In Table III, we show the correlation coefficients of our predictions with experimental measurement for various subsets of the Affinity Benchmark. We also show the same r calculated with several other algorithms that are discussed in detail in the Methods section. These are the protein–protein docking potentials developed in our group (IRAD,16 ZRANK,17 and ZDOCK18–20), and the three potentials that gave the best results in a previous study using a precursor of the Affinity Benchmark (PyDock,21 Rosetta,22 AffinityScore1.06, 23).10, 12 ZAPP has the highest r with experimental binding free energies, 0.63, with Rosetta second, 0.41, and the other functions between 0.22 and 0.27.

Table III. Correlation Coefficients (r) for Subsets of the Affinity Benchmark
Complex typeaAllAEO
  • a

    A, antibody–antigen; E, enzyme-containing; O, “other” complexes.

I-RMSD cutoffAll<2.0 Å<1.0 Å 
I-RMSD rangeAll>2.0 Å1.0–2.0 Å<1.0 Å
pH dependenceAll7–7.9  
IntersectionAllW/KastritisW/Moal set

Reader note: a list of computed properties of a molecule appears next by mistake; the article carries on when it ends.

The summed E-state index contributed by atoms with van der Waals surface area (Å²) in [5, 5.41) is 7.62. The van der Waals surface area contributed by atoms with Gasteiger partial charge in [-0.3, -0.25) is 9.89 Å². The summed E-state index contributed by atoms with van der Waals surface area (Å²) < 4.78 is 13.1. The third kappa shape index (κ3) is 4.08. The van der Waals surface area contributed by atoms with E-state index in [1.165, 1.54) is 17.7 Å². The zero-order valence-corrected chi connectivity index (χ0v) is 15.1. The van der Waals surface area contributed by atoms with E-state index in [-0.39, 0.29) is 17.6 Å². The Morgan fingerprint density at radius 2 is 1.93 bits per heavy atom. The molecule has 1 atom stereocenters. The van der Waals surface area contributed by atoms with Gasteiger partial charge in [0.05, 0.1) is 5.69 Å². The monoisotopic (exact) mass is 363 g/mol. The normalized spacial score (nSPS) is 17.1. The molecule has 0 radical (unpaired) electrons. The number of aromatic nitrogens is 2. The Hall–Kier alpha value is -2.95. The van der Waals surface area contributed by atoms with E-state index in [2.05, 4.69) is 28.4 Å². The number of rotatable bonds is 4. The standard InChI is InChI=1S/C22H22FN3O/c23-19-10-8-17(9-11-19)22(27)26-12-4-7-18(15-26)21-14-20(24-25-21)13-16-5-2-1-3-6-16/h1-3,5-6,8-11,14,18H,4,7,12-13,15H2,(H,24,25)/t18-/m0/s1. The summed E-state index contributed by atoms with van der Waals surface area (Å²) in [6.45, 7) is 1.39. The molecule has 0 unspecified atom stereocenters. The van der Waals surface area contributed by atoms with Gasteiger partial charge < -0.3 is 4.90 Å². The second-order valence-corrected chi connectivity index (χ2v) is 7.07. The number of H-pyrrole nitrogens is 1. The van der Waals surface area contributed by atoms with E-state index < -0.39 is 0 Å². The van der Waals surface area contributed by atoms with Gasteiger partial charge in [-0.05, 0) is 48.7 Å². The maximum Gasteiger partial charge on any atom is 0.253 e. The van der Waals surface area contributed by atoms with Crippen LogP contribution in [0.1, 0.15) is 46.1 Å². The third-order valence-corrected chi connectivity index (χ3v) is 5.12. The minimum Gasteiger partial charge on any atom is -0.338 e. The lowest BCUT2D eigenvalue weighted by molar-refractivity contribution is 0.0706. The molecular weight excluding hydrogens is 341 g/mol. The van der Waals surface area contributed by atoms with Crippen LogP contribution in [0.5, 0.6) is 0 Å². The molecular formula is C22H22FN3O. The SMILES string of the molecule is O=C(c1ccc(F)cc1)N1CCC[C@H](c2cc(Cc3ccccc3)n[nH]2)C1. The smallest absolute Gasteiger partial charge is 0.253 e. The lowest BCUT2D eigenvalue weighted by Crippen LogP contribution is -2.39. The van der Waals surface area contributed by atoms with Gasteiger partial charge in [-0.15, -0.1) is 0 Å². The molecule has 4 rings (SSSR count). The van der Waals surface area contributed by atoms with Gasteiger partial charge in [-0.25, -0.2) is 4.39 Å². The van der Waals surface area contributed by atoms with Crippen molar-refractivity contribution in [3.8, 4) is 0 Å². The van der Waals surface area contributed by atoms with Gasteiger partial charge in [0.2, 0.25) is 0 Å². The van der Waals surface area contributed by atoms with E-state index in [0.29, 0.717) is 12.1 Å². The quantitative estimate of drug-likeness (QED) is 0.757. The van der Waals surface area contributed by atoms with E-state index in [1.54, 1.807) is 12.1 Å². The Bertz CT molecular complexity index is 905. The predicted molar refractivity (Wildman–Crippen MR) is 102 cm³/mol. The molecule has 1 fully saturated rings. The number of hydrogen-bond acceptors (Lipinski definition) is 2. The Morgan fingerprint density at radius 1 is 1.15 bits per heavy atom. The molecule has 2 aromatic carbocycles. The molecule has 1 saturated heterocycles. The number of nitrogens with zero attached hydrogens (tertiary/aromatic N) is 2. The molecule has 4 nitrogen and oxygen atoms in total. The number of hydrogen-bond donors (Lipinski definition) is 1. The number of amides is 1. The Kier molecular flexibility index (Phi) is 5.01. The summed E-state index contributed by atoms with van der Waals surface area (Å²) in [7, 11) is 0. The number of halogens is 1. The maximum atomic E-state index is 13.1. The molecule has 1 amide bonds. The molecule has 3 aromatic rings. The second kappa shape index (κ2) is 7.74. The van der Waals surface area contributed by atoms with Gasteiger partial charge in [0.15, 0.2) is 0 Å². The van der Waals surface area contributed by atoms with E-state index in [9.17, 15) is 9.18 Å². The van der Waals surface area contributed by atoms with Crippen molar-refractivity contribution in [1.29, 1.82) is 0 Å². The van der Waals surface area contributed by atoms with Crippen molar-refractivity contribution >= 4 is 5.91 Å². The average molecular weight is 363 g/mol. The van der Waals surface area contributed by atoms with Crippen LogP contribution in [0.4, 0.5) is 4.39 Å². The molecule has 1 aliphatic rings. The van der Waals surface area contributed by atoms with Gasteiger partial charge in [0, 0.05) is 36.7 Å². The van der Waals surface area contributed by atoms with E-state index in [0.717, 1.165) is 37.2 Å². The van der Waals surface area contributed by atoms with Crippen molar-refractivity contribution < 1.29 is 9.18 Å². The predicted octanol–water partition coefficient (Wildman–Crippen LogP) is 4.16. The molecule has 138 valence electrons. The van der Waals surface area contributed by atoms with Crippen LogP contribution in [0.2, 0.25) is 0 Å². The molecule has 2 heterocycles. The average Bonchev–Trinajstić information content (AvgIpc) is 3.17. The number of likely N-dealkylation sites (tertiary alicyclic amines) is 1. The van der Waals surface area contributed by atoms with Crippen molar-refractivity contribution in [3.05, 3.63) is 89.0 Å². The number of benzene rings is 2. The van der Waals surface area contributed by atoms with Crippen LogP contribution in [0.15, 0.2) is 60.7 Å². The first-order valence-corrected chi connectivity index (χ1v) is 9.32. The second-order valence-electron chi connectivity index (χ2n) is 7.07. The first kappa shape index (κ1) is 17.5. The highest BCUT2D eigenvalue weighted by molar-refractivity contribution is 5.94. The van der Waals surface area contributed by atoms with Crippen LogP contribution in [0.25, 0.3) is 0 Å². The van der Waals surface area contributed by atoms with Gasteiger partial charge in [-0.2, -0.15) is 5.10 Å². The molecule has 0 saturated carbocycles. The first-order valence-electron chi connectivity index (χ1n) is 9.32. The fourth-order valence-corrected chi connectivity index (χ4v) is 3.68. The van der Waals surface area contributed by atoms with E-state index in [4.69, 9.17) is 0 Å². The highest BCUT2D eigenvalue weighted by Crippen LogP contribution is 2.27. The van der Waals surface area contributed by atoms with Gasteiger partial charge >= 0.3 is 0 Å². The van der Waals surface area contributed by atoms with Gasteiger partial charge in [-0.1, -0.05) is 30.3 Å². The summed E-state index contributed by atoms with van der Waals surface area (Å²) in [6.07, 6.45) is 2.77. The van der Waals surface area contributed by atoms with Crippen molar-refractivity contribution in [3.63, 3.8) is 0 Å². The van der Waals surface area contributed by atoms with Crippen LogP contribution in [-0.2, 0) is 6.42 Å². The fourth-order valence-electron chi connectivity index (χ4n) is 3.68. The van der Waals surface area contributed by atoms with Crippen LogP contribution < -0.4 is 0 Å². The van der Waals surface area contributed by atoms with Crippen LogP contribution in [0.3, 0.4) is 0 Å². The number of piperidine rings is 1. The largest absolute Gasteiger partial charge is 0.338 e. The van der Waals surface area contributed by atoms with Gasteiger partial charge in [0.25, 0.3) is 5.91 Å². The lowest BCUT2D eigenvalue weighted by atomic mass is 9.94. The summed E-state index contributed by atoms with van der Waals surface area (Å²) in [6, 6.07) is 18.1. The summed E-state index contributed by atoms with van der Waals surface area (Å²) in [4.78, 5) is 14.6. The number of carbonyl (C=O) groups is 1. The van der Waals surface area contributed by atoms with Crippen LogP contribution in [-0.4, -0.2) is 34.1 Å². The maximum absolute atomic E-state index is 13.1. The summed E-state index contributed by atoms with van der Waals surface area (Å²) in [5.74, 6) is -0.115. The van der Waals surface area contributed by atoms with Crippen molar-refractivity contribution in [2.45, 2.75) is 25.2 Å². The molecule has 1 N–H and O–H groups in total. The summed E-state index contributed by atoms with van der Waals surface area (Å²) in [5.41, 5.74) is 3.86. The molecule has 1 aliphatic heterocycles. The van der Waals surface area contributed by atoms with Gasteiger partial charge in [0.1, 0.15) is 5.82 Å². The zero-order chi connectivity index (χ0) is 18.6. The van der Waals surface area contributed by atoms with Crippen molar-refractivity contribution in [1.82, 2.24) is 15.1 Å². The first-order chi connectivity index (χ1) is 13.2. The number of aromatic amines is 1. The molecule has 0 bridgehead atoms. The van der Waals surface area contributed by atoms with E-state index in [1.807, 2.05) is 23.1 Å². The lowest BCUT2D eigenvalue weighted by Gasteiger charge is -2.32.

The complexes in the Benchmark are divided into three classes based on protein type: Antibody–antigen complexes (A), complexes containing enzymes (E), and “other” complexes (O). ZAPP predicts enzyme-containing complexes best (r = 0.66), closely followed by the “other” class (r = 0.53). In contrast, the correlation for antibody–antigen complexes is much lower (r = 0.24). This may be due to the lack of atomic contact terms in ZAPP. Previously we observed that atomic contact terms were more accurate in quantifying antibody–antigen interactions than residue-based terms.16, 20 The only atom contact term in ZAPP is Ros_HB, but this only describes a specific type of interaction (hydrogen bonds), and not atom–atom interactions in general. Indeed, we see that the trend is reversed for ZRANK, ZDOCK, and IRAD. These potentials include statistical atom–atom potentials (IFACE20 for ZDOCK, ACE24 for ZRANK, and both IFACE and ACE for IRAD), and for each potential the antibody–antigen binding free energies are predicted more accurately than the enzyme-inhibitor and “other” classes. Since the antibody–antigen complexes are underrepresented in the Benchmark (19 of 144 complexes), our procedure to determine ZAPP could have selected against atom contact terms if they are only relevant for antibody–antigen binding free energy prediction.